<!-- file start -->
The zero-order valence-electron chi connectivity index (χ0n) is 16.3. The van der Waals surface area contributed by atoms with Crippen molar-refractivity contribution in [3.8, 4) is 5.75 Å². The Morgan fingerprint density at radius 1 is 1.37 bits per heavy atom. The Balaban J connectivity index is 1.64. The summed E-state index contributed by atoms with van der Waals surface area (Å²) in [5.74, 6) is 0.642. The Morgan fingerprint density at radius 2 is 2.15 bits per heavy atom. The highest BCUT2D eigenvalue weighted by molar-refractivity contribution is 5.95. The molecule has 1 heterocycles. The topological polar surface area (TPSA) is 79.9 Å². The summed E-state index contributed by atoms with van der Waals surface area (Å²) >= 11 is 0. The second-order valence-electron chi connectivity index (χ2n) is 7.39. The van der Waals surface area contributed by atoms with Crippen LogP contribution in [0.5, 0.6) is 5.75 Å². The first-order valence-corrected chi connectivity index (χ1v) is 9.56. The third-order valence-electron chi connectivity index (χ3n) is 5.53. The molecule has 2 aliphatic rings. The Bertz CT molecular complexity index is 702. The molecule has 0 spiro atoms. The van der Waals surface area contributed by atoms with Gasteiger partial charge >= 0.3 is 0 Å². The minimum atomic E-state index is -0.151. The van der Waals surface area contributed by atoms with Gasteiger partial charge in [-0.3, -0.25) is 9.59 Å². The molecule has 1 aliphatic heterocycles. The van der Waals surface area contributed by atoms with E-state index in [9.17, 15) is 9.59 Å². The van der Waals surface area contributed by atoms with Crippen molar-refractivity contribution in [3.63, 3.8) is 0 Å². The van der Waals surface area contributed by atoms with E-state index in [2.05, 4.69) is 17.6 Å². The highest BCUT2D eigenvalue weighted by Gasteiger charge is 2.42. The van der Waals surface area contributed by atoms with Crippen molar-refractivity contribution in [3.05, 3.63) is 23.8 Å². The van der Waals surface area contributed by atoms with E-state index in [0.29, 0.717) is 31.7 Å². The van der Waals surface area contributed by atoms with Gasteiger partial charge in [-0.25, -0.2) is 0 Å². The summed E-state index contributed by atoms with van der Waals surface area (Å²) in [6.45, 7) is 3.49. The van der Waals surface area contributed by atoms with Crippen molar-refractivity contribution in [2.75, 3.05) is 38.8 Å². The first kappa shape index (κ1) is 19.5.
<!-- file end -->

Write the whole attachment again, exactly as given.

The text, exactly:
The zero-order valence-electron chi connectivity index (χ0n) is 16.3. The van der Waals surface area contributed by atoms with Crippen molar-refractivity contribution in [3.8, 4) is 5.75 Å². The Morgan fingerprint density at radius 1 is 1.37 bits per heavy atom. The Balaban J connectivity index is 1.64. The summed E-state index contributed by atoms with van der Waals surface area (Å²) in [5.74, 6) is 0.642. The Morgan fingerprint density at radius 2 is 2.15 bits per heavy atom. The highest BCUT2D eigenvalue weighted by molar-refractivity contribution is 5.95. The molecule has 1 heterocycles. The topological polar surface area (TPSA) is 79.9 Å². The summed E-state index contributed by atoms with van der Waals surface area (Å²) >= 11 is 0. The second-order valence-electron chi connectivity index (χ2n) is 7.39. The van der Waals surface area contributed by atoms with Crippen LogP contribution in [0.5, 0.6) is 5.75 Å². The first-order valence-corrected chi connectivity index (χ1v) is 9.56. The third-order valence-electron chi connectivity index (χ3n) is 5.53. The molecule has 2 aliphatic rings. The Bertz CT molecular complexity index is 702. The molecule has 0 spiro atoms. The van der Waals surface area contributed by atoms with Gasteiger partial charge >= 0.3 is 0 Å². The minimum atomic E-state index is -0.151. The van der Waals surface area contributed by atoms with Gasteiger partial charge in [-0.3, -0.25) is 9.59 Å². The molecule has 1 aliphatic heterocycles. The van der Waals surface area contributed by atoms with E-state index in [9.17, 15) is 9.59 Å². The van der Waals surface area contributed by atoms with Crippen molar-refractivity contribution in [3.63, 3.8) is 0 Å². The van der Waals surface area contributed by atoms with E-state index in [2.05, 4.69) is 17.6 Å². The highest BCUT2D eigenvalue weighted by Gasteiger charge is 2.42. The van der Waals surface area contributed by atoms with Crippen molar-refractivity contribution in [3.05, 3.63) is 23.8 Å². The van der Waals surface area contributed by atoms with E-state index in [0.29, 0.717) is 31.7 Å². The van der Waals surface area contributed by atoms with Gasteiger partial charge in [-0.25, -0.2) is 0 Å². The summed E-state index contributed by atoms with van der Waals surface area (Å²) in [6.45, 7) is 3.49. The van der Waals surface area contributed by atoms with Crippen molar-refractivity contribution in [2.75, 3.05) is 38.8 Å². The first kappa shape index (κ1) is 19.5.